Last Saturday, we went to the mall. Little Miss Sunshine got a brand new cozy hoodie. It is pale cream with a rose-gold Mickey Mouse on the front.
She loved her new sweatshirt so much that she pulled it out of the bag in the car on the ride home, snapped off the tags, and put it on.
Then a tooth spontaneously fell out of her head. She’s 12, and up until then she’d only lost 9 baby teeth – she has a history of being very late with her teeth, and it had been months since she’d lost any others.
So we were all taken by surprise, and as the tooth fell, it splashed some blood on her new hoodie.
No need to panic, though. We rushed home and I washed it right away with some stain remover and it got the blood out and all was well.
The next day, because her new hoodie was all nice and clean and fluffy, she put it on again. A few hours later, we were watching TV and then another tooth spontaneously fell out.
(Well, this one may have had a little wiggling help, now that a certain someone knew what was possible, and was interested in seeing how the whole baby tooth process worked.)
And of course, that meant that blood got on her new hoodie.
More stain remover, back in the wash, good as new.
The next day was Monday, so she wore her new, clean hoodie to school.
They watched a movie in school that day and while the Little Miss sat at her desk, innocently, another tooth spontaneously fell out.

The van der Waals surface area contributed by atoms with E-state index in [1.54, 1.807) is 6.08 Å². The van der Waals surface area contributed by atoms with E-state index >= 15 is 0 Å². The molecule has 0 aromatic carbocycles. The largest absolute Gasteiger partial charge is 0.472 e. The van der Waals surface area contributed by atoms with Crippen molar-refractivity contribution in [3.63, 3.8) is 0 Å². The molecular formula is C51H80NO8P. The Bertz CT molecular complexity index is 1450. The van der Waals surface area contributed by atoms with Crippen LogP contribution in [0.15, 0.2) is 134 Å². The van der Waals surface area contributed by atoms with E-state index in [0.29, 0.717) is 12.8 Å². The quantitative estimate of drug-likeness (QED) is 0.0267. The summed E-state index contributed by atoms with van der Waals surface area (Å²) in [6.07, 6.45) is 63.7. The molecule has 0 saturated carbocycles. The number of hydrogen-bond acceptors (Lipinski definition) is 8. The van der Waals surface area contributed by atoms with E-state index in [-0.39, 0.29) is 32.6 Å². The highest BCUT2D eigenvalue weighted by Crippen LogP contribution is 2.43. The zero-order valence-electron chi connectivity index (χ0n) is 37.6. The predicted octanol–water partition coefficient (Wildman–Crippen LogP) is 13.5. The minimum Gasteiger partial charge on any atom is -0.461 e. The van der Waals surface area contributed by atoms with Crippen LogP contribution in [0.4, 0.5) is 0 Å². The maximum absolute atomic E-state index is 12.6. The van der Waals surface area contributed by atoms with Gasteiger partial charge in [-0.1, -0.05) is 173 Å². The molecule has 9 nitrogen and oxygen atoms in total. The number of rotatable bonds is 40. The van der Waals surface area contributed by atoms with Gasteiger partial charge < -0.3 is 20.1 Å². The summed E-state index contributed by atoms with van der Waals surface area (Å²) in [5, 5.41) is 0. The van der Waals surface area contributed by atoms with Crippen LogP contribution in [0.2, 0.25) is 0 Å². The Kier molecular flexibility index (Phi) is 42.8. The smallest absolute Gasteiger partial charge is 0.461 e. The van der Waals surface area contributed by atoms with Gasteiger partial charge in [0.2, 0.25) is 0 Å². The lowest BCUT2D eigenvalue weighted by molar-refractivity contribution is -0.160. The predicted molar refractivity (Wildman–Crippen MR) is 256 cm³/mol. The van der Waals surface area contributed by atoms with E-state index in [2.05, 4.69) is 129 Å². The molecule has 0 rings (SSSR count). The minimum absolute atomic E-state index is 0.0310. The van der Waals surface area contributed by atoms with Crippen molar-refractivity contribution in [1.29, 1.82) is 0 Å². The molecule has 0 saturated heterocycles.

But this time, she didn’t get any blood on her new shirt! EXPERIENCE, right?
Then, on the way home from school, rushing excitedly to show me yet another empty space in her mouth, she tripped and fell in a mud puddle and splashed mud all over her new hoodie.
I said to her when she got home from school, “My mother always said that if you get something on a brand new shirt the first time you wear it, you’ll get something on it every time you wear it.”
She said, “It is amazing to me how many things Nanny says that are completely true.”
And then we did more laundry, while contemplating the circle of life that leads all daughters to feel frustrated with their own mothers, and yet to admire their grandmothers as fountains of wisdom.
(Also: the poor tooth fairy would like a break now, please and thank you.)